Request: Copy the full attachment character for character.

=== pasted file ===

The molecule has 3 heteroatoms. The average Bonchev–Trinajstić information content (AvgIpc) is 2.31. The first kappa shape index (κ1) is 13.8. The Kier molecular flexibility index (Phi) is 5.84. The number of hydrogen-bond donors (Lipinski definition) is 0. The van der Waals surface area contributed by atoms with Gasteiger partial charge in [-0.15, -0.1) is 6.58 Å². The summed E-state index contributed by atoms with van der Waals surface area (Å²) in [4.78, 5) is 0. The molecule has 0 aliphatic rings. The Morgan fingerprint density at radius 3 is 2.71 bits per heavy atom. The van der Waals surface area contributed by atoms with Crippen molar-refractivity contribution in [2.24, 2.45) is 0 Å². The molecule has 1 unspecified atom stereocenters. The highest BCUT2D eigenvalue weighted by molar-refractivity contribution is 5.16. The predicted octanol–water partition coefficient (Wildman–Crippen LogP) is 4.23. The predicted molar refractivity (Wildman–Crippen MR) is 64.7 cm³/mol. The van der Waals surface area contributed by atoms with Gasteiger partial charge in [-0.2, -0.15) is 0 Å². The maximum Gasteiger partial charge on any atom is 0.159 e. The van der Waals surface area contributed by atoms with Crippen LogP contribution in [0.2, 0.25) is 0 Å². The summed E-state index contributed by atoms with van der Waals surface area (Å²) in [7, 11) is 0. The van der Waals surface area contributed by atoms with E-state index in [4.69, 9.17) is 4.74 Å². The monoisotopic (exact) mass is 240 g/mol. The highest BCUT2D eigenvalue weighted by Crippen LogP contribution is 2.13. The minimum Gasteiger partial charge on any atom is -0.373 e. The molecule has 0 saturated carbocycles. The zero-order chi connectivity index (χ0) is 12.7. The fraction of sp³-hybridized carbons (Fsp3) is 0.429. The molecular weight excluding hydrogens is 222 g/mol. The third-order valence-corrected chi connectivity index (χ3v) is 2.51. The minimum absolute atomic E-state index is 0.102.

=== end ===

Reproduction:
The molecule has 3 heteroatoms. The average Bonchev–Trinajstić information content (AvgIpc) is 2.31. The first kappa shape index (κ1) is 13.8. The Kier molecular flexibility index (Phi) is 5.84. The number of hydrogen-bond donors (Lipinski definition) is 0. The van der Waals surface area contributed by atoms with Gasteiger partial charge in [-0.15, -0.1) is 6.58 Å². The summed E-state index contributed by atoms with van der Waals surface area (Å²) in [4.78, 5) is 0. The molecule has 0 aliphatic rings. The Morgan fingerprint density at radius 3 is 2.71 bits per heavy atom. The van der Waals surface area contributed by atoms with Crippen molar-refractivity contribution in [2.24, 2.45) is 0 Å². The molecule has 1 unspecified atom stereocenters. The highest BCUT2D eigenvalue weighted by molar-refractivity contribution is 5.16. The predicted octanol–water partition coefficient (Wildman–Crippen LogP) is 4.23. The predicted molar refractivity (Wildman–Crippen MR) is 64.7 cm³/mol. The van der Waals surface area contributed by atoms with Gasteiger partial charge in [-0.2, -0.15) is 0 Å². The maximum Gasteiger partial charge on any atom is 0.159 e. The van der Waals surface area contributed by atoms with Crippen LogP contribution in [0.2, 0.25) is 0 Å². The summed E-state index contributed by atoms with van der Waals surface area (Å²) in [7, 11) is 0. The van der Waals surface area contributed by atoms with E-state index in [4.69, 9.17) is 4.74 Å². The monoisotopic (exact) mass is 240 g/mol. The highest BCUT2D eigenvalue weighted by Crippen LogP contribution is 2.13. The minimum Gasteiger partial charge on any atom is -0.373 e. The molecule has 0 saturated carbocycles. The zero-order chi connectivity index (χ0) is 12.7. The fraction of sp³-hybridized carbons (Fsp3) is 0.429. The molecular weight excluding hydrogens is 222 g/mol. The third-order valence-corrected chi connectivity index (χ3v) is 2.51. The minimum absolute atomic E-state index is 0.102.